LinkedIn Recruiter Works to Trim Duplicate Efforts

Mar 9, 2008
This article is part of a series called News & Trends.

LinkedIn Recruiter hit the market on Monday, and the five-year-old company is feeling confident that recruiters will like what they see.

Among other features, the product allows users to group candidates in folders and tag them with comments. This means that corporate staffing departments can know immediately whether someone on the team has reached out to a potential candidate.

In 2007, the Mountain View, California-based company hired George Seiters as its senior director of corporate solutions in product marketing. Seiters spent the better part of last year working on LinkedIn Recruiter, a product he says will “revolutionize the process of online recruiting for corporate staffing professionals.”

What excites him the most, he says, is that users can download a search engine on their toolbar, a team-oriented approach that allows recruiters to view their team’s efforts and cut down on duplicate efforts. The team can also create template-based emails and send multiple “inmails” to candidates at once. Each recruiter seat gets 50 “inmails” to use to contact potential candidates on LinkedIn.

“An inmail is a trusted email over the Linkedin network. You don’t need to know the recipients’ contact information. They choose whether to respond, and they can either disclose or not disclose their contact information,” he says.

Users of LinkedIn Recruiter also can view up to 1,000 search results, instead of the 500 available in other accounts.

The company, which employs about 230, began its “Linkedin Corporate” side in 2007 (focusing on the business side as opposed to the individual) and has signed up about 500 customers.

Social Networks Growing in Popularity

A recent Classified Intelligence report, done in conjunction with ERE Media, shows that recruiters, especially those from large companies, are enthusiastic about social networks. Survey respondents said they spent about 41% more on social-networking sites in 2007 than in 2006, and 61% of those answering said they planned to spend even more in 2008.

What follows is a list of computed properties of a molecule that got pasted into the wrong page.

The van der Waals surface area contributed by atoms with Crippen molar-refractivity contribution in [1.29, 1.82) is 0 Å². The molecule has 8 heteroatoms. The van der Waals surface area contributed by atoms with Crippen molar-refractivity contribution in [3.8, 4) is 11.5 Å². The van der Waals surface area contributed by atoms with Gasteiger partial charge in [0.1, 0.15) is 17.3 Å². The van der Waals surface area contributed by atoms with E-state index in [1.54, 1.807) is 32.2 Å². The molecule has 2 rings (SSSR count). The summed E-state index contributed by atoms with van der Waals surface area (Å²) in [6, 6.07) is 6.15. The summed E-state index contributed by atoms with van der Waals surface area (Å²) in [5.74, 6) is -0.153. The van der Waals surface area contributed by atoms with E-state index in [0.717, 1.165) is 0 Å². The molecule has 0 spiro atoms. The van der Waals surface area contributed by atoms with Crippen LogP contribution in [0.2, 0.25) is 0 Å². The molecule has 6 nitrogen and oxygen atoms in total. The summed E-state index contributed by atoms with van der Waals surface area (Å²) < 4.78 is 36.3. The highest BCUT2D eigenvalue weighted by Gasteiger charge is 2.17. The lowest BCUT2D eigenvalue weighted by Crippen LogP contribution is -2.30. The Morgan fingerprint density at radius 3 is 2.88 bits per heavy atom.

The Classified Intelligence report explains that LinkedIn, which can be considered a social networking or a professional-networking site, was the most frequently mentioned site.

The report points out that recruiters receive inquiries about jobs from other LinkedIn members, and they like that it’s a way to reach people who aren’t in active pursuit of a new job. (Though the report finds that employee referrals are also important.)

OFCCP at Stake

If these numbers are an accurate indication, LinkedIn Recruiter may become even more popular for its auditing function. Seiters notes that Linkedin Recruiter can also organize projects and help with certain auditing features. For example, LinkedIn Recruiter is building in OFCCP-friendly compliance tools, though most auditing tools will be available in future upgrades.

“All activity is audited and archived for a two-year period, giving recruiters a snapshot of their search results,” says Seiters.

To get a visual of the new product, blogger Rithesh Nair shares a screen shot of what it looks like.

“The best feature I liked was the search alerts. You can now save the searches you are doing on Linkedin and have you alert when a new match is found as long as you keep the search alert ON,” writes Nair.

This article is part of a series called News & Trends.
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